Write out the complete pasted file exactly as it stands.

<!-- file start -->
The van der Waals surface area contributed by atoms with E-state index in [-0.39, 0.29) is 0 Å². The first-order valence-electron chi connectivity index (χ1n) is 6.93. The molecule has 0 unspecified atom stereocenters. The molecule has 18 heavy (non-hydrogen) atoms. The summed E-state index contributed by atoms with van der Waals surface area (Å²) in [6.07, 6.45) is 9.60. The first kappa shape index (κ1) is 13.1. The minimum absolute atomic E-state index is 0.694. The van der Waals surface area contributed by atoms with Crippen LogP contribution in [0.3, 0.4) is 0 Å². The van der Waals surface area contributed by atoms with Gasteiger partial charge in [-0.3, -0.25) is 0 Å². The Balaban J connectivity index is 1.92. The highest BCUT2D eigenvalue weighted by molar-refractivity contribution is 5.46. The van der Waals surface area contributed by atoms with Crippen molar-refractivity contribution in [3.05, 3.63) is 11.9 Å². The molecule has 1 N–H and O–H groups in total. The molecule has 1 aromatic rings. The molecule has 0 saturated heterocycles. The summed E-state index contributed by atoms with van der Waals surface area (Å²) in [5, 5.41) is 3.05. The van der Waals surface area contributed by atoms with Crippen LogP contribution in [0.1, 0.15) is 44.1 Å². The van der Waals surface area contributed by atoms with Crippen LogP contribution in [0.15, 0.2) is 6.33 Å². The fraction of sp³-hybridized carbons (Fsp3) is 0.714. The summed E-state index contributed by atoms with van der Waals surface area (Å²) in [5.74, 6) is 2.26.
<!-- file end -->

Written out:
The van der Waals surface area contributed by atoms with E-state index in [-0.39, 0.29) is 0 Å². The first-order valence-electron chi connectivity index (χ1n) is 6.93. The molecule has 0 unspecified atom stereocenters. The molecule has 18 heavy (non-hydrogen) atoms. The summed E-state index contributed by atoms with van der Waals surface area (Å²) in [6.07, 6.45) is 9.60. The first kappa shape index (κ1) is 13.1. The minimum absolute atomic E-state index is 0.694. The van der Waals surface area contributed by atoms with Crippen LogP contribution in [0.3, 0.4) is 0 Å². The van der Waals surface area contributed by atoms with Gasteiger partial charge in [-0.3, -0.25) is 0 Å². The Balaban J connectivity index is 1.92. The highest BCUT2D eigenvalue weighted by molar-refractivity contribution is 5.46. The van der Waals surface area contributed by atoms with Crippen molar-refractivity contribution in [3.05, 3.63) is 11.9 Å². The molecule has 1 N–H and O–H groups in total. The molecule has 1 aromatic rings. The molecule has 0 saturated heterocycles. The summed E-state index contributed by atoms with van der Waals surface area (Å²) in [5, 5.41) is 3.05. The van der Waals surface area contributed by atoms with Crippen LogP contribution in [0.1, 0.15) is 44.1 Å². The van der Waals surface area contributed by atoms with Crippen LogP contribution in [0.15, 0.2) is 6.33 Å². The fraction of sp³-hybridized carbons (Fsp3) is 0.714. The summed E-state index contributed by atoms with van der Waals surface area (Å²) in [5.74, 6) is 2.26.